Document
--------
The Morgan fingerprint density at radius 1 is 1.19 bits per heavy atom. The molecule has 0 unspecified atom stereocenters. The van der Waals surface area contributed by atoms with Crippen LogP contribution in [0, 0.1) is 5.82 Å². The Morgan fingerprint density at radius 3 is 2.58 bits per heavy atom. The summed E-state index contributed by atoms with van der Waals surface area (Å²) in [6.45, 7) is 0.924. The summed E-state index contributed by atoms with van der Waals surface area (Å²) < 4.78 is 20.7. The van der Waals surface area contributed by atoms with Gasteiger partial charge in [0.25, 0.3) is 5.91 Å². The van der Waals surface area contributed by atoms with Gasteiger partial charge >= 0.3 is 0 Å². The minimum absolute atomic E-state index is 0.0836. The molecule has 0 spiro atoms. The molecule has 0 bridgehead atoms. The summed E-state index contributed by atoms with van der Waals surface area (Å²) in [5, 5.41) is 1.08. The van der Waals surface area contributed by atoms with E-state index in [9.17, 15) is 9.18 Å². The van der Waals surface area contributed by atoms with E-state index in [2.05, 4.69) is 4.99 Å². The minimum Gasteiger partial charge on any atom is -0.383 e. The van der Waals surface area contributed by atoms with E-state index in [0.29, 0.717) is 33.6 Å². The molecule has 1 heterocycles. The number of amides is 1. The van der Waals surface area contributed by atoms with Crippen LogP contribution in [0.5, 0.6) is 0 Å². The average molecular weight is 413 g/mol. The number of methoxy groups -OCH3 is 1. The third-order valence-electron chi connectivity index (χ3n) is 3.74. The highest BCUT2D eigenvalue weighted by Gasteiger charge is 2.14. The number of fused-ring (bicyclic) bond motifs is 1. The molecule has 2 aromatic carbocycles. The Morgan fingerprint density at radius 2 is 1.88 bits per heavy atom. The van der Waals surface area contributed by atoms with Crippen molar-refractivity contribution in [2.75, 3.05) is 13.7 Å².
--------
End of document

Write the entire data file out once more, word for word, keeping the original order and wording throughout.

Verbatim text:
The Morgan fingerprint density at radius 1 is 1.19 bits per heavy atom. The molecule has 0 unspecified atom stereocenters. The van der Waals surface area contributed by atoms with Crippen LogP contribution in [0, 0.1) is 5.82 Å². The Morgan fingerprint density at radius 3 is 2.58 bits per heavy atom. The summed E-state index contributed by atoms with van der Waals surface area (Å²) in [6.45, 7) is 0.924. The summed E-state index contributed by atoms with van der Waals surface area (Å²) < 4.78 is 20.7. The van der Waals surface area contributed by atoms with Gasteiger partial charge in [0.25, 0.3) is 5.91 Å². The van der Waals surface area contributed by atoms with Gasteiger partial charge >= 0.3 is 0 Å². The minimum absolute atomic E-state index is 0.0836. The molecule has 0 spiro atoms. The molecule has 0 bridgehead atoms. The summed E-state index contributed by atoms with van der Waals surface area (Å²) in [5, 5.41) is 1.08. The van der Waals surface area contributed by atoms with E-state index in [9.17, 15) is 9.18 Å². The van der Waals surface area contributed by atoms with E-state index in [2.05, 4.69) is 4.99 Å². The minimum Gasteiger partial charge on any atom is -0.383 e. The van der Waals surface area contributed by atoms with E-state index in [0.29, 0.717) is 33.6 Å². The molecule has 1 heterocycles. The number of amides is 1. The van der Waals surface area contributed by atoms with Crippen LogP contribution in [0.5, 0.6) is 0 Å². The average molecular weight is 413 g/mol. The number of methoxy groups -OCH3 is 1. The third-order valence-electron chi connectivity index (χ3n) is 3.74. The highest BCUT2D eigenvalue weighted by Gasteiger charge is 2.14. The number of fused-ring (bicyclic) bond motifs is 1. The molecule has 2 aromatic carbocycles. The Morgan fingerprint density at radius 2 is 1.88 bits per heavy atom. The van der Waals surface area contributed by atoms with Crippen molar-refractivity contribution in [2.75, 3.05) is 13.7 Å².